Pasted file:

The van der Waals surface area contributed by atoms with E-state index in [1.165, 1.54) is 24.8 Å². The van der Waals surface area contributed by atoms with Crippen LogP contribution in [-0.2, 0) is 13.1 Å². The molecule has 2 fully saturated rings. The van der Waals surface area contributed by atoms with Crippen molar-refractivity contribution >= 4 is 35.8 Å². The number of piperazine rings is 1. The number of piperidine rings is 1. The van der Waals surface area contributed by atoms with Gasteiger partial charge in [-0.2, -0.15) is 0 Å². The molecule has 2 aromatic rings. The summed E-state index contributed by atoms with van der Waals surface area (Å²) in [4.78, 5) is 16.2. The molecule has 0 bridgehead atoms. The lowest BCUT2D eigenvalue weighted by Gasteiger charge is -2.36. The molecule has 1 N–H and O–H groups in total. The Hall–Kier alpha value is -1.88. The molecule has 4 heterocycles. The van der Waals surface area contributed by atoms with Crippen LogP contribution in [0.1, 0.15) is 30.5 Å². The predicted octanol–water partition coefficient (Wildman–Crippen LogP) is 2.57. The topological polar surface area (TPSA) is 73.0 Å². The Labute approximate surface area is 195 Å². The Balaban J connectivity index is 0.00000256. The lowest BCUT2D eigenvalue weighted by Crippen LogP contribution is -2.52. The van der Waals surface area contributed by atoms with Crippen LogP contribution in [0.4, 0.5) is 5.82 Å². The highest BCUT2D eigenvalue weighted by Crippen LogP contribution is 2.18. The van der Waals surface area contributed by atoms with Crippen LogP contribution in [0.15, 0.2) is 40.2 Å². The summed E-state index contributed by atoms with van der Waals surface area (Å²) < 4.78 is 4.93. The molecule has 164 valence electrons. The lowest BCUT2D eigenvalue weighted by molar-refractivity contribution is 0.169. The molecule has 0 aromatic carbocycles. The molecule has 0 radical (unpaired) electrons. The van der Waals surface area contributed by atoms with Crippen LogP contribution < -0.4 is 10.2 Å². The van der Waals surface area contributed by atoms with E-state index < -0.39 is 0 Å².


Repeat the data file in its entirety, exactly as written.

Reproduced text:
The van der Waals surface area contributed by atoms with E-state index in [1.165, 1.54) is 24.8 Å². The van der Waals surface area contributed by atoms with Crippen LogP contribution in [-0.2, 0) is 13.1 Å². The molecule has 2 fully saturated rings. The van der Waals surface area contributed by atoms with Crippen molar-refractivity contribution >= 4 is 35.8 Å². The number of piperazine rings is 1. The number of piperidine rings is 1. The van der Waals surface area contributed by atoms with Gasteiger partial charge in [-0.2, -0.15) is 0 Å². The molecule has 2 aromatic rings. The summed E-state index contributed by atoms with van der Waals surface area (Å²) in [4.78, 5) is 16.2. The molecule has 0 bridgehead atoms. The lowest BCUT2D eigenvalue weighted by Gasteiger charge is -2.36. The molecule has 1 N–H and O–H groups in total. The Hall–Kier alpha value is -1.88. The molecule has 4 heterocycles. The van der Waals surface area contributed by atoms with Crippen LogP contribution in [0.1, 0.15) is 30.5 Å². The predicted octanol–water partition coefficient (Wildman–Crippen LogP) is 2.57. The topological polar surface area (TPSA) is 73.0 Å². The Labute approximate surface area is 195 Å². The Balaban J connectivity index is 0.00000256. The lowest BCUT2D eigenvalue weighted by Crippen LogP contribution is -2.52. The van der Waals surface area contributed by atoms with Crippen LogP contribution in [0.4, 0.5) is 5.82 Å². The highest BCUT2D eigenvalue weighted by Crippen LogP contribution is 2.18. The van der Waals surface area contributed by atoms with Crippen LogP contribution in [0.15, 0.2) is 40.2 Å². The summed E-state index contributed by atoms with van der Waals surface area (Å²) < 4.78 is 4.93. The molecule has 164 valence electrons. The lowest BCUT2D eigenvalue weighted by molar-refractivity contribution is 0.169. The molecule has 0 aromatic carbocycles. The molecule has 0 radical (unpaired) electrons. The van der Waals surface area contributed by atoms with Crippen LogP contribution < -0.4 is 10.2 Å². The van der Waals surface area contributed by atoms with E-state index < -0.39 is 0 Å².